20 Charging by Friction  If one neutral material has more affinity for electrons than another (neutral) material, it will attract electrons from the other.  One material becomes negatively charged, the other positively charged.

21 Charging by Contact  If a charged object is brought in contact with a neutral object, charges will be repelled from (or attracted to) the charged object.  The neutral object will gain a charge of the same sign as the charged object.

22 Grounding  Providing a path from a charged object to the Earth is called grounding it.  Charges will be attracted from (or repelled to) the Earth by the charged object.  Since the Earth is so large, both the charged object and the Earth are neutralized.

23 Electrical Forces  The electrical force between 2 charges depends on:  The size of each charge  More charge means more force.  The distance between the charges  More distance means less force.

24 Electrical Forces  The electrical force between 2 charges is:  Directly proportional to each charge.  Inversely proportional to the square of the distance between the charges.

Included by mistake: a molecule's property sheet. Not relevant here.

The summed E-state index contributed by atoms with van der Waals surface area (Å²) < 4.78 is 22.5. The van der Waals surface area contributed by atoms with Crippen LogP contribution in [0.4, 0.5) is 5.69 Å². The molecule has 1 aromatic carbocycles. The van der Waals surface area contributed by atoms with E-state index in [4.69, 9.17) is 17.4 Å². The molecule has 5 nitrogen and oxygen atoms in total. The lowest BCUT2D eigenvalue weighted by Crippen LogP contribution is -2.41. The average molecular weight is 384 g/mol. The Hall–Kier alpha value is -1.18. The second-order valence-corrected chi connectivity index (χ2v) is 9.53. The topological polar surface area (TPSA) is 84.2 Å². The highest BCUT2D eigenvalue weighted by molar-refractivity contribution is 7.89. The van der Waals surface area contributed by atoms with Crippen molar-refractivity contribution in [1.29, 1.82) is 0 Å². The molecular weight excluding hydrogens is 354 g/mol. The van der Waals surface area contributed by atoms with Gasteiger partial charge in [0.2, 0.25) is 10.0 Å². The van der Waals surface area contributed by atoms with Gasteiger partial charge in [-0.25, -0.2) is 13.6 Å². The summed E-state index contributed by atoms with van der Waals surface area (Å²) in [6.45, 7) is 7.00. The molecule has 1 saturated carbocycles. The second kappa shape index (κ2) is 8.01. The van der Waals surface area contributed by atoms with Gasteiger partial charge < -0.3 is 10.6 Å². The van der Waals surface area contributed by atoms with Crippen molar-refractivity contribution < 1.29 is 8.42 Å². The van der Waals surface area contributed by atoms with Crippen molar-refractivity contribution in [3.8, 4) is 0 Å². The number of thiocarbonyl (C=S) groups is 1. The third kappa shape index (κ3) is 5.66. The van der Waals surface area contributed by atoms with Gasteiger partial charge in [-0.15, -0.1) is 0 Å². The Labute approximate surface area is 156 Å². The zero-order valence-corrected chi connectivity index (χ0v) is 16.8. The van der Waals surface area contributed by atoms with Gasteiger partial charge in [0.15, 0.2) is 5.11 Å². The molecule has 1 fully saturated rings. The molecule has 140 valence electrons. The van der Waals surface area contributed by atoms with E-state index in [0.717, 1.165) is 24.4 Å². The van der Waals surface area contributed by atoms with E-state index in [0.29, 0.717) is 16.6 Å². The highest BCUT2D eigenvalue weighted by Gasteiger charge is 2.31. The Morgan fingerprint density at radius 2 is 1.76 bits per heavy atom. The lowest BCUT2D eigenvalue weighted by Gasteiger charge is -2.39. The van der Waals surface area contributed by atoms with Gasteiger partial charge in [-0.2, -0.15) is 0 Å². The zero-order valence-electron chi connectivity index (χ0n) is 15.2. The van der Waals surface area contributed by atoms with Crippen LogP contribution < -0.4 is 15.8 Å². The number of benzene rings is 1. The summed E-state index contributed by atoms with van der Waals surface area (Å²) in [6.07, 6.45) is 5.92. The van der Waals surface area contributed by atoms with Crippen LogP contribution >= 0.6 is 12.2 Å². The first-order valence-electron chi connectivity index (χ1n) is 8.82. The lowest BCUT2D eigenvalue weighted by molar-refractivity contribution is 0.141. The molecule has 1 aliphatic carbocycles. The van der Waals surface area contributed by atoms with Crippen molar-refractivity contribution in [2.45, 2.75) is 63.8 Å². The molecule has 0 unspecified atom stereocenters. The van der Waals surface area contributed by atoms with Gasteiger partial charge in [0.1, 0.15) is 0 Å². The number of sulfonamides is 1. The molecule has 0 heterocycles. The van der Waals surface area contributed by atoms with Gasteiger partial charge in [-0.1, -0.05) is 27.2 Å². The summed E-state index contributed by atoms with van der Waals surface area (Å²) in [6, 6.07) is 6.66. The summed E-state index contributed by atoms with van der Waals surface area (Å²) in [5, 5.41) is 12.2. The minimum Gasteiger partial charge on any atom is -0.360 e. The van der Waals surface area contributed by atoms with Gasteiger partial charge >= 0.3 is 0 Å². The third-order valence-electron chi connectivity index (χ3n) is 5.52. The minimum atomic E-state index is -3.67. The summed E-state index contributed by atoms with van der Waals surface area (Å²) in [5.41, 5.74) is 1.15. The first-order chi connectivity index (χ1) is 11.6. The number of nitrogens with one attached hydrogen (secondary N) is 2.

25 where k = 9.0 x 10 9 N m 2 /C 2 Coulomb’s Law F electric = k Q q r 2

26 Polarization  Bringing a charged object near (but not touching) a neutral object polarizes (temporarily separates) the charge of the neutral object.  Like charges in the neutral object are repelled by the charged object.  Unlike charges in the neutral object are attracted by the neutral object.  The neutral object returns to normal when the charged object is removed.

27 Electric Dipoles  An object that is electrically neutral overall, but permanently polarized, is called an electric dipole.  Example: H 2 0 molecule

28 Charging by Induction 1. Bring a charged object near (but not touching) a neutral object. 2. Ground the neutral object. 3. Remove the ground. 4. Remove the charged object 5. The neutral object now has a charge opposite to the charged object.

29 The End